Flying Wing revisited:

Discussion in 'Photography' started by philo, Oct 11, 2012.

  1. philo

    philo Guest

    In regards to my comments a few weeks back on the "Warbird" thread I
    mentioned that I had seen a "flying wing" type of plane somewhere around
    1955 but was informed they were all out of service well before then.

    I wrote to the EAA to see if there was more info
    and here is the important part of their reply:

    (begin quote)

    ___________________________


    They were definitely performing flight testing into the 50’s with flying
    wings. I hope this helps. Have a great day!


    Benjamin Crow, EAA #701547

    Commercial ASEL/AMEL, CFI, CFII

    Membership Services Representative

    EAA-The Spirit of Aviation


    ____________________


    (end of quote)


    So maybe my memory *is* as good as I thought it was
     
    philo, Oct 11, 2012
    #1
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  2. philo

    Savageduck Guest

    ....or maybe Ben Crow is taking "into the 50's" literally. You will
    note, he didn't pin himself down to 1955. "Taken out of service" is
    putting it lightly, they were all scrapped by December 1953, and none
    flew after April 1951.

    April 26, 1951 is "into the 50's", that was the last of the program
    test flights. Few to none of those tests would have been flown in
    Wisconsin, since all were flown in California and Nevada, with one
    cross country flight to Andrews AFB. The DOD scrapping order started in
    1951.
    ....and most importantly, the last of that generation, YB-49A was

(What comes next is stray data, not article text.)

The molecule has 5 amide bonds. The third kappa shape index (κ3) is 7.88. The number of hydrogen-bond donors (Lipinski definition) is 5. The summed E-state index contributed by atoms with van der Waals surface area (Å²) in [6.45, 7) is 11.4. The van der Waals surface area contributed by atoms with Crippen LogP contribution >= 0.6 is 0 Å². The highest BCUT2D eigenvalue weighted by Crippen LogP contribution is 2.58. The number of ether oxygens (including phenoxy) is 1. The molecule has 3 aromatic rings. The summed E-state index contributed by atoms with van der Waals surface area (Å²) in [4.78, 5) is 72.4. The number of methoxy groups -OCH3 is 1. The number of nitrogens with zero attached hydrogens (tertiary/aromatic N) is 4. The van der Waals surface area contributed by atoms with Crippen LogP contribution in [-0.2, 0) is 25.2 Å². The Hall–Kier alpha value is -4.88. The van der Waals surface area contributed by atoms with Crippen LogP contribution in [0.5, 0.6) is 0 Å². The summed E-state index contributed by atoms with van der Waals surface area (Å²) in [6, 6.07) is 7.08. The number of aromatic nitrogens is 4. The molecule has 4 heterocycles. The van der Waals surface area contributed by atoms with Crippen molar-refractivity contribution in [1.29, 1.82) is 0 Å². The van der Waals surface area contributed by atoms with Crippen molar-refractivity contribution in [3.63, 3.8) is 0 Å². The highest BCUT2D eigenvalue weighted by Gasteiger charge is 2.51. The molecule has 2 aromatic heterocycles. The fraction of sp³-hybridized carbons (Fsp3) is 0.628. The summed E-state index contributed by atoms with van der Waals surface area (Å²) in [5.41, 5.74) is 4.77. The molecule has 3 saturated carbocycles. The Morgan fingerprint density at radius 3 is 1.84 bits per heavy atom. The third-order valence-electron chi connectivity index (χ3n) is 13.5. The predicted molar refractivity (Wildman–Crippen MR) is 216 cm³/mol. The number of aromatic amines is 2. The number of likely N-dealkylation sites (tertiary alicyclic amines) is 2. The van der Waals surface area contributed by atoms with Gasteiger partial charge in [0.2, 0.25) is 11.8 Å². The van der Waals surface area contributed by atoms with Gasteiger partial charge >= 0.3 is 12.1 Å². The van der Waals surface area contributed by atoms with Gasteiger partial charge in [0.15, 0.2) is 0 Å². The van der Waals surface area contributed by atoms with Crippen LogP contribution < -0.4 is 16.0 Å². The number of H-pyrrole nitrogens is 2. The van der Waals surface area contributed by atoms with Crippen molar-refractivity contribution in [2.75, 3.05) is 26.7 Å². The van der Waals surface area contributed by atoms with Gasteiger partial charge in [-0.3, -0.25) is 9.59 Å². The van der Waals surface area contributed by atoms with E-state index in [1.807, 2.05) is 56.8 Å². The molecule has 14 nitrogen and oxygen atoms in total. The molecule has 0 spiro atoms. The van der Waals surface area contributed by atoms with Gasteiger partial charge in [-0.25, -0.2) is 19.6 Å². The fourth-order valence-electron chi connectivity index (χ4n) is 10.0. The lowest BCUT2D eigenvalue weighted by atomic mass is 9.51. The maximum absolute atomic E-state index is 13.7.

scrapped at the Northrop facility in Ontario, California in December
    1953.

    That left the only survivor of the program, N9MB, which didn't fly
    between 1947 to 1981, and was only restored to a flyable state in 2001.
     
    Savageduck, Oct 11, 2012
    #2
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  3. philo

    Chemiker Guest

    Funny, I saw one from my front yard in Middlesex County, NJ. We moved
    into that house Dec 1950. That's nowhere close to CA or NV.... Maybe
    they were looking for Andrews?

    a-
     
    Chemiker, Oct 11, 2012
    #3
  4. philo

    philo Guest



    I should have taken a photo I guess !
     
    philo, Oct 11, 2012
    #4
  5. philo

    Whiskers Guest


    <cough> <cough> Northrop weren't the only people experimenting with flying
    wings; the British Armstrong Whitworth AW52 was still flying in 1954,
    according to Wikipedia. The Avro Vulcan could easily be mistaken for a
    flying wing, and was flying from 1952 - and one of them still is, for
    airshows etc.
     
    Whiskers, Oct 11, 2012
    #5
  6. philo

    philo Guest


    Thank you.

    Though I apparently could not have seen a YB-49 I am glad to learn that
    there were other "flying wing" type planes
     
    philo, Oct 11, 2012
    #6
  7. philo

    Savageduck Guest

    I agree many of the "delta" bombers and fighters of the fifties could
    well be termed "flying wings". Of the three British "V" Bombers, only
    the "Vulcan" could be mistaken for a flying wing.
    <
    http://upload.wikimedia.org/wikipedia/commons/2/21/Vulcan.filton.arp.750pix.jpg< http://upload.wikimedia.org/wikipedia/commons/f/f2/Avvulcan_1_2.png >

    Britain also had in the same period (1951-67) the Gloster Javelin, a
    Delta wing fighter.

    Canada had the Avro CF-105 Arrow.

    U.S. Delta wing aircraft of the fifties, which could well have been
    seen in the 1954-1960 period, and might be termed by some as a "flying
    wing" were:

    F-102 Delta Dagger
    <
    http://upload.wikimedia.org/wikipedia/commons/8/8e/Convair_F-102_Delta_Dagger.svgF-106 Delta Dart
    <
    http://upload.wikimedia.org/wikiped....svg/1000px-F-106_3-View_line_art.svg.pngB-58 Hustler
    < http://upload.wikimedia.org/wikipedia/commons/e/ee/B-58_3view.png >

    A-4 SkyHawk, an almost delta.
     
    Savageduck, Oct 11, 2012
    #7
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